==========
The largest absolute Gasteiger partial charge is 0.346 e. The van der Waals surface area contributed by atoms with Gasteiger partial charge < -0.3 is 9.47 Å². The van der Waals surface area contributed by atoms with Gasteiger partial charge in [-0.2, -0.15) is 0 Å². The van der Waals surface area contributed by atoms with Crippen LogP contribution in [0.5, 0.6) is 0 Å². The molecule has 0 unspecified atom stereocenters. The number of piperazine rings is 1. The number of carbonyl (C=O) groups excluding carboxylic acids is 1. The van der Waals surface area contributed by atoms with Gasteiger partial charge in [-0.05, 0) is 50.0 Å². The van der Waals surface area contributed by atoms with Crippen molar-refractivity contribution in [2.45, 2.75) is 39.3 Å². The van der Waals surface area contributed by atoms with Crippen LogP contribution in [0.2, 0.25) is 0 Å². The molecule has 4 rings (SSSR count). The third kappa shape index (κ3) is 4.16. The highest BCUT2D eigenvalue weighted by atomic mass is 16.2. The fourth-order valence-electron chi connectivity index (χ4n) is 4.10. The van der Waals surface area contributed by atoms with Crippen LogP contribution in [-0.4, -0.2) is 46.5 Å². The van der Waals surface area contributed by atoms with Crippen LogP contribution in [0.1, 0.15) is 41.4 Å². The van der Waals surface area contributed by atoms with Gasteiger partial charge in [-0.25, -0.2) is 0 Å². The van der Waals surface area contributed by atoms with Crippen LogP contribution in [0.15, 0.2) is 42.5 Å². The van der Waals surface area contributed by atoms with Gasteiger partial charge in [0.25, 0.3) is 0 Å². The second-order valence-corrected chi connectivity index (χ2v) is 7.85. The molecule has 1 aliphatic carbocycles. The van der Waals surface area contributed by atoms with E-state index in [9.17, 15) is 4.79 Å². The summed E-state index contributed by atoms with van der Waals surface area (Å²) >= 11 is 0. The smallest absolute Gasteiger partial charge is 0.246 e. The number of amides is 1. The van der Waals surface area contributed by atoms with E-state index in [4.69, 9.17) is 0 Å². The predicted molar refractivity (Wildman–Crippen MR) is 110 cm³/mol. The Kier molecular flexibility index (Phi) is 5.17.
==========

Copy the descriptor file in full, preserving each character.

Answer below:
The largest absolute Gasteiger partial charge is 0.346 e. The van der Waals surface area contributed by atoms with Gasteiger partial charge < -0.3 is 9.47 Å². The van der Waals surface area contributed by atoms with Gasteiger partial charge in [-0.2, -0.15) is 0 Å². The van der Waals surface area contributed by atoms with Crippen LogP contribution in [0.5, 0.6) is 0 Å². The molecule has 0 unspecified atom stereocenters. The number of piperazine rings is 1. The number of carbonyl (C=O) groups excluding carboxylic acids is 1. The van der Waals surface area contributed by atoms with Gasteiger partial charge in [-0.05, 0) is 50.0 Å². The van der Waals surface area contributed by atoms with Crippen molar-refractivity contribution in [2.45, 2.75) is 39.3 Å². The van der Waals surface area contributed by atoms with Crippen LogP contribution in [0.2, 0.25) is 0 Å². The molecule has 4 rings (SSSR count). The third kappa shape index (κ3) is 4.16. The highest BCUT2D eigenvalue weighted by atomic mass is 16.2. The fourth-order valence-electron chi connectivity index (χ4n) is 4.10. The van der Waals surface area contributed by atoms with Crippen LogP contribution in [-0.4, -0.2) is 46.5 Å². The van der Waals surface area contributed by atoms with Crippen LogP contribution in [0.1, 0.15) is 41.4 Å². The van der Waals surface area contributed by atoms with Gasteiger partial charge in [-0.25, -0.2) is 0 Å². The van der Waals surface area contributed by atoms with Crippen LogP contribution in [0.15, 0.2) is 42.5 Å². The van der Waals surface area contributed by atoms with Gasteiger partial charge in [0.25, 0.3) is 0 Å². The second-order valence-corrected chi connectivity index (χ2v) is 7.85. The molecule has 1 aliphatic carbocycles. The van der Waals surface area contributed by atoms with E-state index in [9.17, 15) is 4.79 Å². The summed E-state index contributed by atoms with van der Waals surface area (Å²) >= 11 is 0. The smallest absolute Gasteiger partial charge is 0.246 e. The number of amides is 1. The van der Waals surface area contributed by atoms with E-state index in [4.69, 9.17) is 0 Å². The predicted molar refractivity (Wildman–Crippen MR) is 110 cm³/mol. The Kier molecular flexibility index (Phi) is 5.17.